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Curb appeal has become a selling point in recent weeks. The house on Mountnoel Avenue drew nine bids, because it is located on a dead-end street and visitors were enthusiastic about its welcoming feeling, the listing agent says.

A surge in real estate listings in the Greater Toronto Area is helping to calm potential buyers as the anxiety shifts to sellers who now have to wonder if anyone will show up on offer night.

The hottest properties are still selling quickly and prices are hitting new milestones: This week a three-bedroom semi-detached house in east-end Toronto sold for $1.289-million.

Real estate agent Kevin Smith of ReMax Hallmark Realty Ltd., who represented the sellers, listed the house with an asking price of $799,900 and set a deadline for potential buyers to register their bids. Nine parties came to the table and the sale price for 27 Mountnoel Ave. established a record for that type of house in the Greenwood-Coxwell area, he says.

But Mr. Smith notes that the house drew lots of attention because it is located on a dead-end street with a park at one end. It's extensively renovated and visitors were enthusiastic about its welcoming feeling, he adds.

"It appears that buyers are gravitating towards the nicer listings," he says. "Some properties aren't selling as quickly because everyone is still expecting top dollar."

He adds that even houses that didn't show well were being scooped up a couple of months ago, but now the less-appealing properties are being passed over without offers.

Still, Mr. Smith is seeing activity pick up again after a lull that hit the market last month. In April, many house hunters moved to the sidelines as politicians at various levels of government met to discuss whether they needed to tap the brakes on runaway price growth in Toronto's real estate market. At the same time, listings were scarce and some potential buyers were waiting for new offerings to arrive along with spring bulbs.

On April 20, Ontario Premier Kathleen Wynne's government unveiled a package of 16 reforms, including a 15 per cent tax on foreign buyers, expanded rent controls and a promise to grant the City of Toronto the power to tax vacant homes.

Numbers from the Toronto Real Estate Board show that listings jumped 33.6 per cent in April compared with the same month last year. That's a huge shift from previous months, when listings had shrunk to about 50 per cent of 2016 levels.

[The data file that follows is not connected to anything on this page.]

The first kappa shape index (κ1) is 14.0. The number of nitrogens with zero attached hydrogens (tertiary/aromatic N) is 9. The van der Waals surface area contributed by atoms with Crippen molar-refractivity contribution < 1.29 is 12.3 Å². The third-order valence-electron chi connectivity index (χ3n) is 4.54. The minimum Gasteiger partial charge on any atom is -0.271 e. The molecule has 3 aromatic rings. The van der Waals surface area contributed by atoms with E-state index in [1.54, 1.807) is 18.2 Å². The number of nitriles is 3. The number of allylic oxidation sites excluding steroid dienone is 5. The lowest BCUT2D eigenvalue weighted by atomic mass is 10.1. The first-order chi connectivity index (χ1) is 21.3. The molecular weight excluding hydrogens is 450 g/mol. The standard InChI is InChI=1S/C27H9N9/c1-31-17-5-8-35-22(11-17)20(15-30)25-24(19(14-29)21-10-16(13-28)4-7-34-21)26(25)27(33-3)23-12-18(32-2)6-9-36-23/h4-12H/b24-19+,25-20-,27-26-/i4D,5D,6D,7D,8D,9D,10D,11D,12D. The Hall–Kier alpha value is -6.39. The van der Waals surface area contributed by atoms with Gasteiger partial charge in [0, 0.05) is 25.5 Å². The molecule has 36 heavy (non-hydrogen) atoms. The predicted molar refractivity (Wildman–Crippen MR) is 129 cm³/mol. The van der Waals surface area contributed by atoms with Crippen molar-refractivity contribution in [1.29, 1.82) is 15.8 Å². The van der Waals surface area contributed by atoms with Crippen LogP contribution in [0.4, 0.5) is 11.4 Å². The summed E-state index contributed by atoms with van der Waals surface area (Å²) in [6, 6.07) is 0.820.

The average price in the GTA soared 25 per cent in April compared with April, 2016. The average price for a detached house, however, edged down from the benchmark set in March.

Agents say sales in the segment for detached and semi-detached houses stalled in recent weeks while trading in condo units remained on fire.

Jimmy Molloy, an agent with Chestnut Park Real Estate Ltd., believes that the urge for caution from politicians combined with the jump in listings has led buyers to feel a little less pressured.

"There's almost a psychological warfare mounted by the government to get everyone to step back and be a little more thoughtful."

He doesn't expect the foreign buyer's tax to have a large impact. There is an influx of foreign money into the GTA, he says, but many of the buyers have kids going to school in Canada. Such buyers are exempted from paying the tax.

Mr. Molloy says the 33 per cent year-over-year price increases posted earlier in 2017 are not sustainable, and he's glad to see a little relaxation in the market. Buyers tend to be more cautious, he says, and the "win at all costs" mentality has diminished.

"They're taking their time and being a lot more logical on the purchase – and not emotional," he says. "Because there's a little bit on the market, there's not the crushing immediacy."

Mr. Molloy worries that government policies, including rent controls, can end up harming the market.

"It's very difficult to meddle in the free market because when you do that you put the brakes on too hard."

He would like to see an expanded subway system and better infrastructure throughout the GTA. That would help housing development, in his opinion.

Mr. Molloy recently sold a grand house in Rosedale with an asking price of $3.895-million. The home, which had been divided into a triplex, drew five offers and sold for $4.5-million. All of the competing bidders were local, he says.

Still, he sees the typical spring mentality developing: house hunters who have been deprived of listings for so long feel immediate relief when they see more "for sale" signs appearing on lawns.

"Now there's more supply, they don't want to buy them either."

Bob and Roz Holden are part of a growing number of Canadians who are opting for a condo lifestyle over a house in the suburbs, according to Wednesday’s census figures.

The Canadian Press

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